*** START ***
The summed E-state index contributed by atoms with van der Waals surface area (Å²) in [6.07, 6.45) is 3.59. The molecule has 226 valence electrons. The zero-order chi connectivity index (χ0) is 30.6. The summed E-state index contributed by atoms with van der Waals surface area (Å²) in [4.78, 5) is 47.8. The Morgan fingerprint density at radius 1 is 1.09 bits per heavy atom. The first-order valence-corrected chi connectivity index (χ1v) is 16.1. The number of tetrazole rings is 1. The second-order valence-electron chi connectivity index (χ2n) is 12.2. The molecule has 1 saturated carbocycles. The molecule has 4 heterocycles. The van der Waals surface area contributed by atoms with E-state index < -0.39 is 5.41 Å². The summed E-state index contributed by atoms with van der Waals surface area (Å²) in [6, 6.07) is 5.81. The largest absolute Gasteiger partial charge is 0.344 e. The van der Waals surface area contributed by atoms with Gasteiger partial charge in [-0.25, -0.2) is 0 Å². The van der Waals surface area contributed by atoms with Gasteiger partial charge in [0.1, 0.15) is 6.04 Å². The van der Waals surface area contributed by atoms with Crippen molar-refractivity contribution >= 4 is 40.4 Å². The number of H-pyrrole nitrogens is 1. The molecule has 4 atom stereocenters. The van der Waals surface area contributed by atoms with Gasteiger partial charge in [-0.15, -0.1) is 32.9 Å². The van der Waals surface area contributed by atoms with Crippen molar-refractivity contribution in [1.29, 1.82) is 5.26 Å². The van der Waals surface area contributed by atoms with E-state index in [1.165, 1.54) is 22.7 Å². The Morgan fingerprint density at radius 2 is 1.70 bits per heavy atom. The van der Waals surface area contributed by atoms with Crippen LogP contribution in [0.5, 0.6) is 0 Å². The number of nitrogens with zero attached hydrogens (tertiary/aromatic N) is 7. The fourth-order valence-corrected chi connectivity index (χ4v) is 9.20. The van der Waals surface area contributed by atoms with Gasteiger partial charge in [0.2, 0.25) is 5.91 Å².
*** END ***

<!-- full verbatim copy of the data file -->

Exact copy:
The summed E-state index contributed by atoms with van der Waals surface area (Å²) in [6.07, 6.45) is 3.59. The molecule has 226 valence electrons. The zero-order chi connectivity index (χ0) is 30.6. The summed E-state index contributed by atoms with van der Waals surface area (Å²) in [4.78, 5) is 47.8. The Morgan fingerprint density at radius 1 is 1.09 bits per heavy atom. The first-order valence-corrected chi connectivity index (χ1v) is 16.1. The number of tetrazole rings is 1. The second-order valence-electron chi connectivity index (χ2n) is 12.2. The molecule has 1 saturated carbocycles. The molecule has 4 heterocycles. The van der Waals surface area contributed by atoms with E-state index < -0.39 is 5.41 Å². The summed E-state index contributed by atoms with van der Waals surface area (Å²) in [6, 6.07) is 5.81. The largest absolute Gasteiger partial charge is 0.344 e. The van der Waals surface area contributed by atoms with Gasteiger partial charge in [-0.25, -0.2) is 0 Å². The van der Waals surface area contributed by atoms with Gasteiger partial charge in [0.1, 0.15) is 6.04 Å². The van der Waals surface area contributed by atoms with Crippen molar-refractivity contribution >= 4 is 40.4 Å². The number of H-pyrrole nitrogens is 1. The molecule has 4 atom stereocenters. The van der Waals surface area contributed by atoms with Gasteiger partial charge in [-0.15, -0.1) is 32.9 Å². The van der Waals surface area contributed by atoms with Crippen molar-refractivity contribution in [1.29, 1.82) is 5.26 Å². The van der Waals surface area contributed by atoms with E-state index in [1.165, 1.54) is 22.7 Å². The Morgan fingerprint density at radius 2 is 1.70 bits per heavy atom. The van der Waals surface area contributed by atoms with Crippen LogP contribution in [0.5, 0.6) is 0 Å². The number of nitrogens with zero attached hydrogens (tertiary/aromatic N) is 7. The fourth-order valence-corrected chi connectivity index (χ4v) is 9.20. The van der Waals surface area contributed by atoms with Gasteiger partial charge in [0.2, 0.25) is 5.91 Å².